Items in AFP with MESH term: Ventricular Dysfunction, Right
ABSTRACT: Pulmonary embolism is a disorder that is associated with significant morbidity and mortality. Right-sided heart failure and recurrent pulmonary embolism are the main causes of death associated with pulmonary embolism in the first two weeks after the embolic event. Thrombolysis is a potentially lifesaving therapy when used in conjunction with standard anticoagulation. However, it has significant side effects and must therefore be used with caution. Indications for thrombolysis are not well defined and are thus controversial. The only current absolute indication is massive pulmonary embolism with hypotension. Other potential indications include right heart dysfunction, recurrent pulmonary embolism and the prevention of pulmonary hypertension. However, no evidence exists to show benefit of thrombolytic therapy over standard anticoagulation therapy for recurrent pulmonary embolism, mortality or chronic complications. Bleeding is the most common complication of thrombolysis and may be fatal.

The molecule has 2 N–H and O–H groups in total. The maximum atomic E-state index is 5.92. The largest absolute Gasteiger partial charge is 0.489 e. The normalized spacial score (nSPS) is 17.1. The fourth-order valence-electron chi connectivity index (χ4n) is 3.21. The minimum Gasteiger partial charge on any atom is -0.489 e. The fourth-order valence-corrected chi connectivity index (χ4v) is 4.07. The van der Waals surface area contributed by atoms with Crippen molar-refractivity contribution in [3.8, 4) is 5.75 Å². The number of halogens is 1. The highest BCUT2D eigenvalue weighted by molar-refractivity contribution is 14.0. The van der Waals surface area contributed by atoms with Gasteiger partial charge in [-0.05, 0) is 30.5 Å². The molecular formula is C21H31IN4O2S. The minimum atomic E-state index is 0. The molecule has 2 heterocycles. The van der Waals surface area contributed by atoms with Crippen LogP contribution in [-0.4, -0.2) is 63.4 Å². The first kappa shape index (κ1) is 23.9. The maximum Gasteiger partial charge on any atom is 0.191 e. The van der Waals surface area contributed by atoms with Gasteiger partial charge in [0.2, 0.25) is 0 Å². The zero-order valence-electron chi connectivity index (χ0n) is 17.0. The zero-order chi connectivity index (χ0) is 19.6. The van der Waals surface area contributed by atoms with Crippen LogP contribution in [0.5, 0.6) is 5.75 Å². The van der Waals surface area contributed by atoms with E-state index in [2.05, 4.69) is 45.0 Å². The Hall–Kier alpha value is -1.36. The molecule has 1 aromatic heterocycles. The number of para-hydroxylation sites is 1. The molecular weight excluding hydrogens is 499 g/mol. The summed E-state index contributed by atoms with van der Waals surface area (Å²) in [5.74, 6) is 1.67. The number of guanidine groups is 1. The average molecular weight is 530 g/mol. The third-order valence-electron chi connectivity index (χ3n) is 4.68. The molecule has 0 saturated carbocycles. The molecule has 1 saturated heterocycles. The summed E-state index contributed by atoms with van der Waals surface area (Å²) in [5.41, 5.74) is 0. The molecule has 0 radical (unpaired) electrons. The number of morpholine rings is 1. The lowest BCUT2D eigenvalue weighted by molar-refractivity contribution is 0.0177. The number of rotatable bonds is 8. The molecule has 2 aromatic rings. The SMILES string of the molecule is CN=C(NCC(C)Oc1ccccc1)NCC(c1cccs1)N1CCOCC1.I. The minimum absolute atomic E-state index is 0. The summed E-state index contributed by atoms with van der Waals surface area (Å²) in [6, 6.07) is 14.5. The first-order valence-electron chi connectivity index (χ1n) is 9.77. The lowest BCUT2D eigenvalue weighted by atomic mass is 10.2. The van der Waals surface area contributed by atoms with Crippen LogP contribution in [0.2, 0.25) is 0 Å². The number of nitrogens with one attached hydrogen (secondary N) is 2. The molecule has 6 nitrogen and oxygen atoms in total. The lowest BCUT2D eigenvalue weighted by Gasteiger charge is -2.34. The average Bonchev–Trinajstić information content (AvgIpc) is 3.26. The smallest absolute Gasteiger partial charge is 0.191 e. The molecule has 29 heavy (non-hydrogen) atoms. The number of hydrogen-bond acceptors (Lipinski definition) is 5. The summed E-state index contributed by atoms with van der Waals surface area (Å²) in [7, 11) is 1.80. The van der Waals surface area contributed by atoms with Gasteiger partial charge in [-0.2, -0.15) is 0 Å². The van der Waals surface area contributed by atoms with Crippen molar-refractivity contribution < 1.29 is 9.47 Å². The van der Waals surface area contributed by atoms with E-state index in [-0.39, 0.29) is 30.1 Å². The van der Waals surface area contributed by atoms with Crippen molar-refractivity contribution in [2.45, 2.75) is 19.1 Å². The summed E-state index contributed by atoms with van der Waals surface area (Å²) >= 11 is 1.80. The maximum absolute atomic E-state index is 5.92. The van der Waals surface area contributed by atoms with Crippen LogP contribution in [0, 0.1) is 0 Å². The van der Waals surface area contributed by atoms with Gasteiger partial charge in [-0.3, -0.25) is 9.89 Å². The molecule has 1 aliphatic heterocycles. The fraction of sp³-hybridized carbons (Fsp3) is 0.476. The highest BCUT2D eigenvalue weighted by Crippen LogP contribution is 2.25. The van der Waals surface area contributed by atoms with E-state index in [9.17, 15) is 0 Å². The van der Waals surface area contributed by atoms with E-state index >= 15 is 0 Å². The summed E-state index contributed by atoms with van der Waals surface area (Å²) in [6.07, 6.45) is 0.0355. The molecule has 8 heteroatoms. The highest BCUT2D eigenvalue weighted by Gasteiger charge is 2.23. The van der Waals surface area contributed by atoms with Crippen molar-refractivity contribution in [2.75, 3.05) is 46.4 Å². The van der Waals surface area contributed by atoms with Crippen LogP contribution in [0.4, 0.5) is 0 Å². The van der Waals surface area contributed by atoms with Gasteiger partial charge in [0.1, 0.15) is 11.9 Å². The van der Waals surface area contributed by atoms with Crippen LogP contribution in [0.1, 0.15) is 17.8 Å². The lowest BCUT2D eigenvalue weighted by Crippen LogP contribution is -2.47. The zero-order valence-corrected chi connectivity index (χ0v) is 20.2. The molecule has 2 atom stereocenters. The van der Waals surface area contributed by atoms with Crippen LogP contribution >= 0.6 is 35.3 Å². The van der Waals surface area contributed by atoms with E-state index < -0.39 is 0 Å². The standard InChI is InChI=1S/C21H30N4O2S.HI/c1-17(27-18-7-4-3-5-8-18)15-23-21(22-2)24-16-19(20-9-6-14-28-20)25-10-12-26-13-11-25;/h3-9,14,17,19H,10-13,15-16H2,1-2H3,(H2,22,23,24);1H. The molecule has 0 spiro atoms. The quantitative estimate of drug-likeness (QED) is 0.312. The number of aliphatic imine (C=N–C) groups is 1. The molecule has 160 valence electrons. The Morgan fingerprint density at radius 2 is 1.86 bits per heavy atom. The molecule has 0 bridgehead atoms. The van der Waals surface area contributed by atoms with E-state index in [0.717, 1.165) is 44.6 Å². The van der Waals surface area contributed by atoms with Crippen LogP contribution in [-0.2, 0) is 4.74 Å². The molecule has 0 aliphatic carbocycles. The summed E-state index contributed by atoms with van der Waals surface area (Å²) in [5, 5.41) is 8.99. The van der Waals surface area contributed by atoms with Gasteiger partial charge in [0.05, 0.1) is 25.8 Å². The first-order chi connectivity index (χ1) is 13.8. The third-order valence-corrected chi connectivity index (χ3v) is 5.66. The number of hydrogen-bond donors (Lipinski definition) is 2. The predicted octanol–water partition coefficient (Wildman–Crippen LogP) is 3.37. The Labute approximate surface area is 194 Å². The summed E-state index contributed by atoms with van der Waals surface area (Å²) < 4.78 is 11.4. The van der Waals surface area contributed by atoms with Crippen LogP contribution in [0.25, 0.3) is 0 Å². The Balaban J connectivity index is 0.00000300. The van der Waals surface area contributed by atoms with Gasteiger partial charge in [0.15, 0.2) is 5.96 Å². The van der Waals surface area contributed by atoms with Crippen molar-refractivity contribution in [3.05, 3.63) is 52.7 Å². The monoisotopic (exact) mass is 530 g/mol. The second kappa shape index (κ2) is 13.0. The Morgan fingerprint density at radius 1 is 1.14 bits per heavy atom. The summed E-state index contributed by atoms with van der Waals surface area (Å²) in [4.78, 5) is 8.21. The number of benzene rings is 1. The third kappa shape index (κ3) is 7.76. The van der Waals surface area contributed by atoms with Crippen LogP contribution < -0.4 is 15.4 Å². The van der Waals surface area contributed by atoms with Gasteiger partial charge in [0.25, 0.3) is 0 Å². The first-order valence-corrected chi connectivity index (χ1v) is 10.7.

ABSTRACT: The principal cause of right ventricular infarction is atherosclerotic proximal occlusion of the right coronary artery. Proximal occlusion of this artery leads to electrocardiographically identifiable right-heart ischemia and an increased risk of death in the presence of acute inferior infarction. Clinical recognition begins with the ventricular electrocardiographic manifestations: inferior left ventricular ischemia (ST segment elevation in leads II, III and aVF), with or without accompanying abnormal Q waves and right ventricular ischemia (ST segment elevation in right chest leads V3R through V6R and ST segment depression in anterior leads V2 through V4). Associated findings may include atrial infarction (PR segment displacement, elevation or depression in leads II, III and aVF), symptomatic sinus bradycardia, atrioventricular node block and atrial fibrillation. Hemodynamic effects of right ventricular dysfunction may include failure of the right ventricle to pump sufficient blood through the pulmonary circuit to the left ventricle, with consequent systemic hypotension. Management is directed toward recognition of right ventricular infarction, reperfusion, volume loading, rate and rhythm control, and inotropic support.